Day Hikes

Great Parents

It was my first time at a sleep away camp, and I’m sure it will change my life forever.
-Zakai, 2012 Camper

 “You’re sending Sophia to camp for TWO WEEKS?”

Shock is a common response camp parents get when discussing summer camp plans with other parents. Some people even infer that we are “bad parents” to allow our children out from under our direct supervision.  In this “helicopter” parenting age, the thought of allowing an eight year old to go away to camp for two weeks is incomprehensible to people who don’t understand the value of camp.  What these “non-camp” parents don’t know is that allowing your child a camp experience is a gift that has positive, life-long benefits beyond learning how to sail or rock climb. Camp parents aren’t bad parents who “send their children away.” Instead, we are great parents who let our children spread their wings!

While disconnecting from technology, campers learn to relate better to other people, face to face, without headphones on or a cell phone in hand. Campers experience a break from the pressures of academics, competitive sports, and overscheduled lives. One camper said about her time at camp, “I don’t go through the pressures that are in the ‘real world’.”

Gaining a love and respect for nature, experiencing fun, bonding time with others, and improved independence and responsibility skills are just a few of the many benefits of a camp experience. Further, camp experiences at younger ages may help children adjust to later experiences, such as going away to college.

Here are some of our 2012 campers’ responses to the question, “What did you learn at camp?”

I learned…

…that being really, really scared is all right as long as you try.

…to thank people who help you out.  Isaac

…to be more social, and I tested my strength a lot and tried more things.  Aubree

…to be thankful for the great opportunities of trying new thins and exploring new places.  In addition, I learned to be thankful for my parents for giving me these opportunities.  Jake

…to be a better person at camp and learned to do so many new things.  Emma

…about trust, gratitude, friendship, boats, capsizing, and horses.  Mia

…to be more clean and organized.  Javier

…to be more outgoing.  Contessa

…to be more independent.  Patrick

…how to make friends with anyone.  Brooklyn

…how to ride a bike, make friends easily, and to be myself.  Megan

…to not use electronics, to make new friends, and to have fun.  Irene

…I got better at sharing.  Adlai

…to accept others for who they are.  Cassandra

…that even if something is hard, keep tryingMason

…to try everythingChase

…manners.  Cole

…how to let go of my insecuritiesPaige

…the skill of perseverance.  Like on the Big Swing – I was nervous but I persevered and pulled the string.  Elizabeth

…that if you are very high, don’t look down.  Keaton

…how to take on my fearsMax

…to always accept people and let other people share their opinions and ideas.  Charlotte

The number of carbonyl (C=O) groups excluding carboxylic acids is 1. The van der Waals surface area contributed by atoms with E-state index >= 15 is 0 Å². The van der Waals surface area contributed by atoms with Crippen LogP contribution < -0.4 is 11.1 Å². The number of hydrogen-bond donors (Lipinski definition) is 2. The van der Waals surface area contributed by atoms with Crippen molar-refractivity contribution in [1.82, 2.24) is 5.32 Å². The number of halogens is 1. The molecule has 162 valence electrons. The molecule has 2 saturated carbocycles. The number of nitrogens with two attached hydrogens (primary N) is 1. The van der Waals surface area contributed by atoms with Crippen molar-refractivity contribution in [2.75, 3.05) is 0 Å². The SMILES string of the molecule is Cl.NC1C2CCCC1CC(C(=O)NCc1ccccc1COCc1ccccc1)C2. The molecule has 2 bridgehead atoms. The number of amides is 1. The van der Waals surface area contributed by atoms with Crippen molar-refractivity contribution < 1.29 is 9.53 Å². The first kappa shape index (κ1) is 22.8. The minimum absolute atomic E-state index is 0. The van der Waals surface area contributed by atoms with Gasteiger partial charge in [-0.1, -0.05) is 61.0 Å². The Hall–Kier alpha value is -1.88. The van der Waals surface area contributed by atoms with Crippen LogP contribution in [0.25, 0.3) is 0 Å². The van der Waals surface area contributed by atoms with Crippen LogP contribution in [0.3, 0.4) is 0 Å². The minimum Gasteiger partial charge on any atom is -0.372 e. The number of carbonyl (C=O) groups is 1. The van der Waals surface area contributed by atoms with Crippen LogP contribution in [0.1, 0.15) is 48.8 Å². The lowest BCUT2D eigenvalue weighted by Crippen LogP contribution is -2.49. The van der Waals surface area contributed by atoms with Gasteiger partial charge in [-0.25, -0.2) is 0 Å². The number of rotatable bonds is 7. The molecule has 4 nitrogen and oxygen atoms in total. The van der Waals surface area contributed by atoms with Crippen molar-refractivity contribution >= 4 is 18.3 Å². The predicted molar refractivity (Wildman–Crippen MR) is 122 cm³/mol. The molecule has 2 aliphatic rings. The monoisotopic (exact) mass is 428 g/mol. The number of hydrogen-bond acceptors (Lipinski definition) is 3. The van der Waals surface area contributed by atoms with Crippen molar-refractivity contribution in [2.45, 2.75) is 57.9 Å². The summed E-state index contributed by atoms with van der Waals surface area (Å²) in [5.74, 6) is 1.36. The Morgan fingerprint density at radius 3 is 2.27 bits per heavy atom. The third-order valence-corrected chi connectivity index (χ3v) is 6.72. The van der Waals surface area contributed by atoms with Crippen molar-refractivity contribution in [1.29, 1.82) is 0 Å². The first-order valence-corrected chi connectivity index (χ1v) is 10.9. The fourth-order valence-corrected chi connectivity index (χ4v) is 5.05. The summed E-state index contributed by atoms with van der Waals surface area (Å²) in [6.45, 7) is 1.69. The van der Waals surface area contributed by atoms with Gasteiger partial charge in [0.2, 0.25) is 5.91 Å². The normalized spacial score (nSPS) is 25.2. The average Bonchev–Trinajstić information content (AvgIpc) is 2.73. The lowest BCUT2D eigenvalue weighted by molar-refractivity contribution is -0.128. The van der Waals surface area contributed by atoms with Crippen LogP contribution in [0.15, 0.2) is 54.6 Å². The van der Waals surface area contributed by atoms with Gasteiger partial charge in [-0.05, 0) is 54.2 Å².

…there is always something to be grateful for. Patrick

Categories: Being Positive, Benefits of Camp, Campfire, Community, Councelors, Day Hikes, Fishing, Friendship, Fun, GAC, Kids, Kindness, Last Child in the Woods, Parents, Raising Happiness, Self-Esteem, Social Skills, Team Building, Tradition, Whadda Whadda Whadda | 1 Comment

Backpacking Trips at GAC

“The future will belong to the nature-smart—those individuals, families, businesses, and political leaders who develop a deeper understanding of the transformative power of the natural world and who balance the virtual with the real.  The more high-tech we become, the more nature we need.” —Richard Louv

GAC is unique among camps in offering our young campers the chance to hike, explore, and camp out in the wilderness.  We are surrounded by beautiful trails and lakes in the John Muir and Kaiser wilderness areas.  Depending on their age and ability, campers enjoy non-strenuous trips ranging from two to four miles one-way.  Games are played along the way, and the pace is slow.  Campers have fun trail mix (with chocolate!) and water bottles for snacking and drinking as they hike.

Once at their camp sites, campers play, help cook dinner over the campfire, and get to experience living in nature.  They also have a lot of free play and exploring time.  Many forts and structures are built out of sticks and pine cones!  Many kids are hesitant about backpacking, because they don’t think carrying a pack sound like fun.  But, over and over, we have heard campers recall their backpacking trip as one of their favorite camp memories.

Back in the 1960s and 1970s, when all GAC campers attended camp for a month, backpacking trips were longer.  We are still committed to getting kids out in nature even when they’re only with us for two weeks.   We will continue to teach campers about how fun it is to be in nature, because we know the positive life-long impact a love of nature can have.  We hear from many past campers asking for advice about where to backpack in this area, because they have fond memories of their GAC backpacking trips.

Categories: Backpacking, Benefits of Camp, Campfire, Communication, Councelors, Day Hikes, Friendship, Fun, GAC, Self-Esteem, Social Skills | Tags: , , , , , , , | 3 Comments

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